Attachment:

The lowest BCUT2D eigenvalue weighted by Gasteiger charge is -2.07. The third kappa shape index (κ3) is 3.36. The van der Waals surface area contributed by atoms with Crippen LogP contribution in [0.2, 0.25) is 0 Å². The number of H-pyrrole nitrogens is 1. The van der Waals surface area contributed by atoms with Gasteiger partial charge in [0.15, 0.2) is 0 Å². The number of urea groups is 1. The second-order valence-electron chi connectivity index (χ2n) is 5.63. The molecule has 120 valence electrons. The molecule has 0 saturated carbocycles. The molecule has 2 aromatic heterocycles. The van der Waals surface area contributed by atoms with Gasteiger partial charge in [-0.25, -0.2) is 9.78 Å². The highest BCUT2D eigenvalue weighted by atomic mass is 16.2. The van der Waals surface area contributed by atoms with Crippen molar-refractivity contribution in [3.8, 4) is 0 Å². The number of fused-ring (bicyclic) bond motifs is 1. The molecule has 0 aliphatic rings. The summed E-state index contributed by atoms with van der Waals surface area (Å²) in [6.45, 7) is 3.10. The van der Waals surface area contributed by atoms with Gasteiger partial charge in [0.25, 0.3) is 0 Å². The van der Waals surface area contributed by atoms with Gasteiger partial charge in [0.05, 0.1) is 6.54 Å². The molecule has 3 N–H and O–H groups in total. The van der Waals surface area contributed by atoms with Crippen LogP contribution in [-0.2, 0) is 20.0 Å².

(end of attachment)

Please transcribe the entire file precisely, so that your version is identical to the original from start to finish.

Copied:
The lowest BCUT2D eigenvalue weighted by Gasteiger charge is -2.07. The third kappa shape index (κ3) is 3.36. The van der Waals surface area contributed by atoms with Crippen LogP contribution in [0.2, 0.25) is 0 Å². The number of H-pyrrole nitrogens is 1. The van der Waals surface area contributed by atoms with Gasteiger partial charge in [0.15, 0.2) is 0 Å². The number of urea groups is 1. The second-order valence-electron chi connectivity index (χ2n) is 5.63. The molecule has 120 valence electrons. The molecule has 0 saturated carbocycles. The molecule has 2 aromatic heterocycles. The van der Waals surface area contributed by atoms with Gasteiger partial charge in [-0.25, -0.2) is 9.78 Å². The highest BCUT2D eigenvalue weighted by atomic mass is 16.2. The van der Waals surface area contributed by atoms with Crippen molar-refractivity contribution in [3.8, 4) is 0 Å². The number of fused-ring (bicyclic) bond motifs is 1. The molecule has 0 aliphatic rings. The summed E-state index contributed by atoms with van der Waals surface area (Å²) in [6.45, 7) is 3.10. The van der Waals surface area contributed by atoms with Gasteiger partial charge in [0.25, 0.3) is 0 Å². The van der Waals surface area contributed by atoms with Gasteiger partial charge in [0.05, 0.1) is 6.54 Å². The molecule has 3 N–H and O–H groups in total. The van der Waals surface area contributed by atoms with Crippen LogP contribution in [-0.2, 0) is 20.0 Å².